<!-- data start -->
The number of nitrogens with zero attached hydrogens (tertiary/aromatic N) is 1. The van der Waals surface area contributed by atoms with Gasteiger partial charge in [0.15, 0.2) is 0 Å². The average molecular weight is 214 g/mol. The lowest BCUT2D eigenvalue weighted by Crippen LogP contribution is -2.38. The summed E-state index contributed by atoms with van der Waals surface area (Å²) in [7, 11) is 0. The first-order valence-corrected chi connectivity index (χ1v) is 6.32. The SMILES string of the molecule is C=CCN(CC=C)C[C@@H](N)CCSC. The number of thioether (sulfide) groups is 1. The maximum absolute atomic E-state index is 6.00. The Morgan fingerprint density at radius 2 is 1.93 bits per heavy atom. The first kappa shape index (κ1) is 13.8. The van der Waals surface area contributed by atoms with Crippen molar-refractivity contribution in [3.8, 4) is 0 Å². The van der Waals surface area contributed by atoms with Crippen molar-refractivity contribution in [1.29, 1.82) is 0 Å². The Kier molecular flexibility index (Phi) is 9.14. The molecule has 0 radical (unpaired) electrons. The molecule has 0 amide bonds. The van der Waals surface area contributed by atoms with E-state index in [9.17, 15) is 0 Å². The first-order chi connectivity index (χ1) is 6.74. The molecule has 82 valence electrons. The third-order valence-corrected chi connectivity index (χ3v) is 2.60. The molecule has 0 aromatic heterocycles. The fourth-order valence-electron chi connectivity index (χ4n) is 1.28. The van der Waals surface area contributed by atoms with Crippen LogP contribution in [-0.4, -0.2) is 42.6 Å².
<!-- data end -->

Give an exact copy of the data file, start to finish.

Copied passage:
The number of nitrogens with zero attached hydrogens (tertiary/aromatic N) is 1. The van der Waals surface area contributed by atoms with Gasteiger partial charge in [0.15, 0.2) is 0 Å². The average molecular weight is 214 g/mol. The lowest BCUT2D eigenvalue weighted by Crippen LogP contribution is -2.38. The summed E-state index contributed by atoms with van der Waals surface area (Å²) in [7, 11) is 0. The first-order valence-corrected chi connectivity index (χ1v) is 6.32. The SMILES string of the molecule is C=CCN(CC=C)C[C@@H](N)CCSC. The number of thioether (sulfide) groups is 1. The maximum absolute atomic E-state index is 6.00. The Morgan fingerprint density at radius 2 is 1.93 bits per heavy atom. The first kappa shape index (κ1) is 13.8. The van der Waals surface area contributed by atoms with Crippen molar-refractivity contribution in [3.8, 4) is 0 Å². The van der Waals surface area contributed by atoms with Crippen molar-refractivity contribution in [1.29, 1.82) is 0 Å². The Kier molecular flexibility index (Phi) is 9.14. The molecule has 0 radical (unpaired) electrons. The molecule has 0 amide bonds. The van der Waals surface area contributed by atoms with E-state index in [9.17, 15) is 0 Å². The first-order chi connectivity index (χ1) is 6.74. The molecule has 82 valence electrons. The third-order valence-corrected chi connectivity index (χ3v) is 2.60. The molecule has 0 aromatic heterocycles. The fourth-order valence-electron chi connectivity index (χ4n) is 1.28. The van der Waals surface area contributed by atoms with Crippen LogP contribution in [-0.4, -0.2) is 42.6 Å².